September 29th was a day of ceremony and celebration in Bellingham as residents gathered at the newly completed 300th Anniversary Park for its dedication. 300th Anniversary Committee Chairperson Jennifer Altomonte opened the ceremony, thanking everyone involved in making the park a reality.
Charles River Watershed Association’s Delilah Bethel briefly described what stormwater runoff is and how it starts out clean but along the way picks up trash and pollutants, such as phosphorus, that prohibit the water from soaking into the ground as well as it does in landscaped and natural areas. “Stormwater runoff is now the number-one cause of water pollution in local streams such as the Charles River. Phosphorus causes excessive algae and plant growth, which create a toxic habitat for fish and other species and hinder recreation such as boating, fishing, and swimming.”
Jennie Moonan, a representative of Tighe & Bond Engineering, spoke about her work on the project. “Through funding received from the U.S. Environmental Protection Agency and the Massachusetts Department of Environmental Protection, Bellingham was able to make stormwater cleaner at this Municipal Center. This park, along with the basin that captures and infiltrates stormwater behind the building, lets rainfall absorb into the ground and reduces the amount of pollution that travels to the Charles River.”
State Rep. Mike Soter (R-Bellingham) took the mic next and gave a brief history of Bellingham. “In 1719, when the village was founded, this land wasn’t thought to be valuable, but the founders had a vision.” He noted that Bellingham’s history includes Deborah Sampson, who was born near Plymouth but actually enlisted in the Revolutionary War in Bellingham, dressed as a male soldier. Sampson is thought to be the first woman to serve in the military (Note: According to the website https://www.womenshistory.org/education-resources/biographies/deborah-sampson
, Sampson was definitely the first woman to receive a military pension.) “She was the first to break the glass ceiling,” Soter remarked. He spoke of moving here in 2005 and finding a community where people care for and watch out for each other. Soter, elected to the Board of Selectmen in 2011, and then state rep. in 2018, said, “I take pride in Bellingham.”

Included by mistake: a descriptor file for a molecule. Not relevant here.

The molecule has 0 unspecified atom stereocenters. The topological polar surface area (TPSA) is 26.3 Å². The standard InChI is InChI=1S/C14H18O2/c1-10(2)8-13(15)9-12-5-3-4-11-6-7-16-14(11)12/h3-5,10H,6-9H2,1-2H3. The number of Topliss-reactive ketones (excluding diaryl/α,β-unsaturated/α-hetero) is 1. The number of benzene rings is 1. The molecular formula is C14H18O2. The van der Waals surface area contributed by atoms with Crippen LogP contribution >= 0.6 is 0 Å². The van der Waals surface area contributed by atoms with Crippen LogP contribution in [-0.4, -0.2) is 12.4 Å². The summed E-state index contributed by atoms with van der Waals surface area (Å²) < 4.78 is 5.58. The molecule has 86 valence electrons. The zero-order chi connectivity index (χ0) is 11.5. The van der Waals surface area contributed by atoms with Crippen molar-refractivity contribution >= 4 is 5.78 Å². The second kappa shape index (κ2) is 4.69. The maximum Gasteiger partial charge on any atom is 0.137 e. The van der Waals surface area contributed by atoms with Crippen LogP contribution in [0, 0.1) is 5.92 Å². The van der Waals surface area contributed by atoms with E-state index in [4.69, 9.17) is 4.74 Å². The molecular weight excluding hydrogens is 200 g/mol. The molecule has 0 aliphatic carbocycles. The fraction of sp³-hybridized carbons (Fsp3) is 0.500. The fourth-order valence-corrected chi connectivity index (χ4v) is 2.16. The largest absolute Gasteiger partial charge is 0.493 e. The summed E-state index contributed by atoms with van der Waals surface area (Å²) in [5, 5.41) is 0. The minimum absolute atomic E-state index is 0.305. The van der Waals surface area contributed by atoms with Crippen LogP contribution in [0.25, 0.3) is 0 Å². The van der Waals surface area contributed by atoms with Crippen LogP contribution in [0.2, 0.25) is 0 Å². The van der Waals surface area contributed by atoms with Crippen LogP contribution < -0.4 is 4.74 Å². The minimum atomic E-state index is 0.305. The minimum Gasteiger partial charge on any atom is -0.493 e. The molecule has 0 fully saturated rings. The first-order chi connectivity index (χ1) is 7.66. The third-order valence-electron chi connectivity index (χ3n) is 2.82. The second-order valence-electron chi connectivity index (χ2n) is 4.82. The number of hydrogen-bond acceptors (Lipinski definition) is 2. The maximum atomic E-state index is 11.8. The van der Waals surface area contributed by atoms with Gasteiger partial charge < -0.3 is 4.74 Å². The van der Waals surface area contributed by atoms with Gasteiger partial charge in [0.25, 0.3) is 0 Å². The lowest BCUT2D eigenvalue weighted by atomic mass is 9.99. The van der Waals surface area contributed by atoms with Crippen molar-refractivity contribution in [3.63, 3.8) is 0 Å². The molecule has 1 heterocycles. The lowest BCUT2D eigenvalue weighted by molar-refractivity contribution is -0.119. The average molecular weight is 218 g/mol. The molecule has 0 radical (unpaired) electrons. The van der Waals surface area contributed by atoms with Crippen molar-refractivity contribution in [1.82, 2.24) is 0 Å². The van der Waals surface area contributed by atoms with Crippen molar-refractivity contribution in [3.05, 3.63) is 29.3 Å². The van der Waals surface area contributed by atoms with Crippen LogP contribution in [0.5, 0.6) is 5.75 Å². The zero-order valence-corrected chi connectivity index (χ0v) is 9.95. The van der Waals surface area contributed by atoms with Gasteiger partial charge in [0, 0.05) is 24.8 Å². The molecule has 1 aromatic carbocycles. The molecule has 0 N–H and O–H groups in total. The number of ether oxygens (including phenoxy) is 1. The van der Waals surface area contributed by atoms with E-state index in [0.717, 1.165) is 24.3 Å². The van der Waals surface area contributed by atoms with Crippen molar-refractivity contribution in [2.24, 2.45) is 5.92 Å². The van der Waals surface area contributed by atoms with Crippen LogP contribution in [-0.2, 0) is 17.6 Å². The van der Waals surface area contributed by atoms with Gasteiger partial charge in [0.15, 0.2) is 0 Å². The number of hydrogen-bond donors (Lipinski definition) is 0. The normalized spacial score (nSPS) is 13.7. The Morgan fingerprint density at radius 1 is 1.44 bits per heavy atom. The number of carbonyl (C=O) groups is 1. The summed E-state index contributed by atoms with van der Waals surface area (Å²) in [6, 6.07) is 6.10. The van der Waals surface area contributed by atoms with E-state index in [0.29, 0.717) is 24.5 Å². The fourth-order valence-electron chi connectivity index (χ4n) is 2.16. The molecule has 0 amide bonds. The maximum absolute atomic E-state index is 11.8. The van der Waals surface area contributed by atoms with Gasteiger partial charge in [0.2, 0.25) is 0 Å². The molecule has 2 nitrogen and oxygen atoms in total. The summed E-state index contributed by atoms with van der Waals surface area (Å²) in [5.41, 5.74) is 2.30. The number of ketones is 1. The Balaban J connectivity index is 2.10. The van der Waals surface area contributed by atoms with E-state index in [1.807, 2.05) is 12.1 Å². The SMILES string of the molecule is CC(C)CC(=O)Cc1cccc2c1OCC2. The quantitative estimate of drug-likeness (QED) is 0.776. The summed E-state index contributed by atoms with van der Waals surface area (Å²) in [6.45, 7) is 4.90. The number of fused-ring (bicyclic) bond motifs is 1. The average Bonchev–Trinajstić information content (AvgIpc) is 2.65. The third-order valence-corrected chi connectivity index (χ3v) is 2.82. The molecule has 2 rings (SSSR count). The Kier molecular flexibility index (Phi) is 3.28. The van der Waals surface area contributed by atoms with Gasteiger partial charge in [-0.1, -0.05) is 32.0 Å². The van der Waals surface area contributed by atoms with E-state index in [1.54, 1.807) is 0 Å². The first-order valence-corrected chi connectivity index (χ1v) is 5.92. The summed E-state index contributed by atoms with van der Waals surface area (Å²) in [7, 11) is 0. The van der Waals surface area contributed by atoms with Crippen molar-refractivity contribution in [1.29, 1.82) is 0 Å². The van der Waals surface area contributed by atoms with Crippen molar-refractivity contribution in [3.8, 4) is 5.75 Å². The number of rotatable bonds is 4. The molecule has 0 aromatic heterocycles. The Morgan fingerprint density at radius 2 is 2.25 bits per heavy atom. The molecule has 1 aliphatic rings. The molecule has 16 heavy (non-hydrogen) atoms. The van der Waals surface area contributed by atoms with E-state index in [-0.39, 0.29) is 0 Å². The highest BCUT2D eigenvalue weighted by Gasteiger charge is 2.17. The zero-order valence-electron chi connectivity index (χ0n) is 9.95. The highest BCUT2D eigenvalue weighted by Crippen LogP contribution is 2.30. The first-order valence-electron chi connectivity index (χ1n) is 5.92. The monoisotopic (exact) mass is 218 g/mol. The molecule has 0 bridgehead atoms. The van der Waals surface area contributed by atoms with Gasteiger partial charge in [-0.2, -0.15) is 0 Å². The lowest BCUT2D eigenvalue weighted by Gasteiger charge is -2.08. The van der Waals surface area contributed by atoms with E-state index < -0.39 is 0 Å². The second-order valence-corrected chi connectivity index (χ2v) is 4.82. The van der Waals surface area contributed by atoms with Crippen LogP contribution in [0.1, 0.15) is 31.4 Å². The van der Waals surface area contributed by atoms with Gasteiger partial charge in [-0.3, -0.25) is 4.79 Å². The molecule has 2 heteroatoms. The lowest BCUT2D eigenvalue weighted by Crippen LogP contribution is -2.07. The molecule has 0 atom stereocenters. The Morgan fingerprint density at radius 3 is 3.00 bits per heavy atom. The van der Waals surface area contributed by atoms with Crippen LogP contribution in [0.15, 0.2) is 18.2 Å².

Former State Rep. Dan Ranieri, a graduate of the BHS class of 1969, the year of the town’s 250th anniversary, noted that his class worked with the class of 2019 to donate a granite bench for the Park. Ranieri recalled some of the people who are no longer with us who contributed much to the town, such as Larry Cibley, Tony Mazzola, Betty Lowry and Peter Vangil.
Next Phil Biron spoke about his father, Ben, who was a historian for the town prior to Ernie Taft. Phil noted that after his father witnessed atrocities, destruction and suffering during World War II, he dedicated his life to the service of others. Plans to be an attorney evolved into a lifelong teaching career in Bellingham. According to Phil, his father’s efforts toward establishing zoning bylaws for the town led him to be known as the “Father of Zoning.” The Biron family also donated a bench for the park, in memory of their parents, Ben and Terry Biron.
After Al Reghnahan, representing the Bellingham Lions Club, spoke about the club’s donating funds for the park’s flagpole, Altimonte officially dedicated the park. PJ’s Bar & Grille served free burgers (110), hot dogs (80) and sides, along with decorated “300” sugar cookies.
Bellingham’s 300th Birthday Party Held on the Town Common
Diane Hamilton picks up her
Once the dedication of the 300th Anniversary Park was concluded, the action moved to the town common for Bellingham’s 300th birthday party. Talented musicians from multiple grade levels performed, and people sang along when the BHS band played “Happy Birthday.” There were cupcakes from the Cake Bar in Franklin, and all partygoers received a party favor—small toys such as yo-yos and inflatable balls were there for the taking.But the big event was the effort to break the record set for ice-cream eating in the Guiness Book of World Records®—979 ice cream cups (think Hoodsie® cups). A noble effort—680 cups were eaten—but they fell short of exceeding the record, which many present attributed to the Patriots’ game being televised at the same time.
Jen Altomonte (left) & Bernadette Rivard hand out ice cream cups
After the event, 300th Anniversary Chairperson Jennifer Altomonte said, “Thank you to everyone for contributing to this EPIC event. Huge thanks go to Town Administrator Denis Fraine and his crew, especially Jake Gagnon, Timothy Tucker, and Joe Lyons, as well as event chairs Ann Odabashian and Shadia Khoury Velez for all of their help and dedication and months of planning; and a big ‘Thank you’ goes to our event sponsors—Market Basket, PJ’s Bar and Grill, Stop & Shop Bellingham, Ve’Lace Bridal and the 300th Anniversary Committee.”
Taking into account the beautiful sunny day, music provided by Milford radio station myFM, cupcakes, toys, face painting, and of course, ice cream, it was a party well deserved for Bellingham’s 300th Anniversary.